Edie Falco Life After the Sopranos

UPDATED 06/22/2009 at 01:00 AM EDT Originally published 06/22/2009 at 01:00 AM EDT

She won three Emmys for playing Mafia matriarch Carmela Soprano. But Edie Falco secretly longs to be a very different sort of television mom. Think Carol Brady. "I love the idea of a man who has kids," says Falco, 45, a single mom to son Anderson, 4, and daughter Macy, 1. "To have a Brady Bunch family sounds fantastic."

Even if her Mike Brady never arrives, Falco isn't likely to complain. For a woman best known for her tough-as-nails performances on The Sopranos and who is now tackling the role of a harsh, brittle nurse on the Showtime series Nurse Jackie, the real Falco is decidedly softer. "I'm just the happiest person," she says. "I've got my kids, my friends. I can handle anything."

She's certainly coped with a lot so far. In 2003, a year after finding a lump in her breast—and undergoing a mammogram that showed nothing—Falco, whose family has a history of cancer, insisted on being tested again. The result was a diagnosis of a particularly aggressive strain of cancer. Rather than feeling self-pity, Falco says, "when I got cancer, I felt like, Why not me? I am just as undeserving or deserving as anybody walking down the street." She also had a unique perspective on the situation. "I can't bear to worry about other people," she says. "I would much rather take the burden myself."

Falco also chose to keep her cancer a secret from everyone except family, a few close friends and her bosses at HBO. "I don't respond well to the sympathy thing," she explains. She shot The Sopranos around her chemo appointments. "We were shooting crazy hours, so I still looked better than everybody else," she jokes. After losing her hair, she wore a wig identical to Carmela's locks, so "nobody knew." A former runner before her knees gave out, she even found the upside to the steroids she had to take to battle chemo's side effects. "I could run five miles in 40 minutes," she raves. "Bring it on!"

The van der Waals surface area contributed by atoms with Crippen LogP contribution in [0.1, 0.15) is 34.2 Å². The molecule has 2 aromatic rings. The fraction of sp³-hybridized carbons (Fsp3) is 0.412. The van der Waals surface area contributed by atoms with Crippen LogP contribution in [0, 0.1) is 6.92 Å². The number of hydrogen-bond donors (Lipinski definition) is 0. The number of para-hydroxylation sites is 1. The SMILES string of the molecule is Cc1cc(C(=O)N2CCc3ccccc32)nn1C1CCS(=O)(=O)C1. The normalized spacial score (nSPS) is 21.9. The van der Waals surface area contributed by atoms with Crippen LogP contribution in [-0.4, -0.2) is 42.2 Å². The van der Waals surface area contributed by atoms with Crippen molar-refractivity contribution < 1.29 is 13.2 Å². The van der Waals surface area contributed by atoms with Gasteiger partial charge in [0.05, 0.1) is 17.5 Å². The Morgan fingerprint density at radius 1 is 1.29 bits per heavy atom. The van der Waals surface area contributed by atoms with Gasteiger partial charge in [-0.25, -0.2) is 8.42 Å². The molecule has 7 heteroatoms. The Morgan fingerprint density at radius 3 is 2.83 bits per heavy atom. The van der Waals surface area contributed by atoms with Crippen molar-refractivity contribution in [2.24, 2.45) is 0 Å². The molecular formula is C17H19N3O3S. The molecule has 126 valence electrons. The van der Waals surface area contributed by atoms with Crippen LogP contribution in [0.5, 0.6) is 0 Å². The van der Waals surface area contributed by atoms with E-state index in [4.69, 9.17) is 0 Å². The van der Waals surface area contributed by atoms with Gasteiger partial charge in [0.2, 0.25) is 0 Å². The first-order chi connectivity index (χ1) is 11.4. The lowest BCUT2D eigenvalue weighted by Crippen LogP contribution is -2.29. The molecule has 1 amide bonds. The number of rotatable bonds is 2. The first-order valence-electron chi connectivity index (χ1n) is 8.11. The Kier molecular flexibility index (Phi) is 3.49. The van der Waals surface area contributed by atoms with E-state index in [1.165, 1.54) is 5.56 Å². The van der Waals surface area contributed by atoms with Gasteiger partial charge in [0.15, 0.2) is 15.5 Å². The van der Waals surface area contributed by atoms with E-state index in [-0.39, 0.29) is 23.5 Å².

Once she finished her treatment, Falco realized she was ready to take on parenthood. She says she had talked about having kids with the men in her life. "The relationships didn't pass the test of time but the kid thing didn't ever go away," she says. (In the past, Falco's been linked to actors John Devlin and Stanley Tucci.) So Falco adopted Anderson in 2004 and Macy in 2008. "It's completely unconventional. But I have very good friends who have become like surrogate fathers," she explains. Being away from that family is the only downside to starring on Nurse Jackie, which debuted June 8. "Macy is smart, funny, the cutest thing. And I am absolutely smitten with my son. I can't wait to get home and see his little face."

Though she's a "very strict" mom who is determined not to spoil her kids—"Part of the struggle made me who I am today," she says of her middle-class upbringing on Long Island, N.Y.—she still knows how to make the most of every moment. In her downtown Manhattan home, she referees Anderson's Big Wheel races ("I wave the flag and say, "Start your engines!'") and dances with her kids to "any funky music we can get on." It's a far cry from anything Carmela would do—or that Falco could have dreamed. "I could never have planned anything so beautifully," she says of her family life. "It's so much better than my wildest imagination."

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